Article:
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State v. Thompson

Court of Criminal Appeals of Tennessee, Knoxville

April 27, 2017


          Session November 15, 2016

         Appeal from the Criminal Court for Knox County No. 104175 G. Scott Green, Judge

         Defendant, Ricky Thompson, appeals from his conviction for reckless aggravated assault, arguing that the trial court abused its discretion when it failed to declare a mistrial after a potential juror made highly prejudicial remarks that undermined the authority of the trial proceedings and contaminated the rest of the venire. Additionally, Defendant argues that the trial court abused its discretion when it admitted photographs of surgical procedures performed on the victim. Following our review, we conclude that the trial court properly exercised its discretion in denying the Defendant's motion for a mistrial. Additionally, we conclude that the surgical photographs were improperly admitted into evidence but find the error to be harmless. Accordingly, the judgment of the trial court is affirmed.

         Tenn. R. App. P. 3 Appeal as of Right; Judgment of the Circuit Court Affirmed

          Gerald L. Gulley, Jr. (on appeal) and Scott C. Frith (at trial), Knoxville, Tennessee, for the appellant, Ricky Thompson.

          Herbert H. Slatery III, Attorney General and Reporter; Robert W. Wilson, Assistant Attorney General; Charme P. Allen, District Attorney General; Kevin Allen, Assistant District Attorney General, for the appellee, State of Tennessee.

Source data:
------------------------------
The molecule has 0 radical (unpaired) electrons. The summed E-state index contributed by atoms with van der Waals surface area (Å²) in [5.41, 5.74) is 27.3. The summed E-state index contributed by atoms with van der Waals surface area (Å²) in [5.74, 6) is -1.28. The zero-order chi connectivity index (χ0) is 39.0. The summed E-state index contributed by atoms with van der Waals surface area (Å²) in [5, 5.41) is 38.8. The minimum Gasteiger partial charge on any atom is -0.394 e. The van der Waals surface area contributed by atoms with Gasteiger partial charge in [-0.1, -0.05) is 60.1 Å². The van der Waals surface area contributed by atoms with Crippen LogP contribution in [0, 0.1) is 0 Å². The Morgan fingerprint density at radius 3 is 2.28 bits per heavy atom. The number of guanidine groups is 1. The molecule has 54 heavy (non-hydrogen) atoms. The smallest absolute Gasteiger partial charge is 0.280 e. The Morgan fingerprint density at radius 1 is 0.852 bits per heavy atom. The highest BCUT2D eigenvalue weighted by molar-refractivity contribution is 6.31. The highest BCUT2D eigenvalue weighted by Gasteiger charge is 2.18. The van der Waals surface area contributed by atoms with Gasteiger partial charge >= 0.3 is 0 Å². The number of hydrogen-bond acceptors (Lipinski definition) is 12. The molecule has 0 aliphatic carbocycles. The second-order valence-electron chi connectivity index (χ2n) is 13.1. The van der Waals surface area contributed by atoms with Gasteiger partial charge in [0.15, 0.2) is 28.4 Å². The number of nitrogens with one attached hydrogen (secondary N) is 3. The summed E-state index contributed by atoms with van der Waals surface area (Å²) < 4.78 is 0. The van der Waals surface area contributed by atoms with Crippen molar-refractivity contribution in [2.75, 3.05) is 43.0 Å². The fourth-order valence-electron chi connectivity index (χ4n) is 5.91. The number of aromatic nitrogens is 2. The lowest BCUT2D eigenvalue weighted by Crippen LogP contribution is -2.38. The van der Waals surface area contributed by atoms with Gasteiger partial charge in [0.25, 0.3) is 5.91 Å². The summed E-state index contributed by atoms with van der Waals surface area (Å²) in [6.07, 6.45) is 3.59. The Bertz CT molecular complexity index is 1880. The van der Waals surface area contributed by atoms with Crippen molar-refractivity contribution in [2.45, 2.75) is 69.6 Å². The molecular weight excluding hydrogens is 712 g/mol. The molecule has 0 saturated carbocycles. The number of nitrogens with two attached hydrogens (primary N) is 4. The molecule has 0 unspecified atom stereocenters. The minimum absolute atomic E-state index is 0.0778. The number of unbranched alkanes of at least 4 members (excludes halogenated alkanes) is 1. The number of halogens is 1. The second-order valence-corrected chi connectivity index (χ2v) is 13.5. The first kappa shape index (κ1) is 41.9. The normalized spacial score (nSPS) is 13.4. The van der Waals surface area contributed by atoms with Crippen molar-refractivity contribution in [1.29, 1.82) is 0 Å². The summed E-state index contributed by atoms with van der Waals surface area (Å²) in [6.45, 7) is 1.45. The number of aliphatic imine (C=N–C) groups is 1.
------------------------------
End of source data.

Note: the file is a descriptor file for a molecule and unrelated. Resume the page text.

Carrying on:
Timothy L. Easter, J., delivered the opinion of the court, in which Robert H. Montgomery, Jr., J. joined.




         This case arose after a physical altercation between the Defendant and the victim, Nathaniel Drew, on May 31, 2014. The victim suffered injuries to his face that resulted in extensive surgeries and a two-week long hospital stay. The Knox County Grand Jury charged Defendant with one count of aggravated assault and one count of aggravated robbery. See T.C.A. §§ 39-13-102, -402. The case proceeded to a jury trial on September 8, 2015.

         I. Voir Dire

         During voir dire, the following colloquy occurred between the trial court, counsel for Defendant, and Tom Miller, a member of the venire:

THE COURT: Is there anything else any of you feel like you need to bring to the attention -- yes, sir? Mr. Miller?
MR. MILLER: Just prior to being carjacked, burglarized, raped, beaten, and tortured, humiliated, Chris Newsom had just left our house. And I agree wholeheartedly with Gary Christian[1] when he says the court system is flawed, and is an advocate for the guilty and does nothing for the victim. And that's the way I feel and my mind is focused on him today. Is this young man over here guilty? Based on where he's at, yeah, I think he is.
COUNSEL FOR DEFENDANT: Your Honor, I object.
MR. MILLER: Well, I'm just saying -- I mean, that's what you brought us up here -- you said say what's on your mind. That's what I'm saying.
THE COURT: You think maybe if you were in [Defendant's] position you would want a juror with a little bit different mindset than what you've got?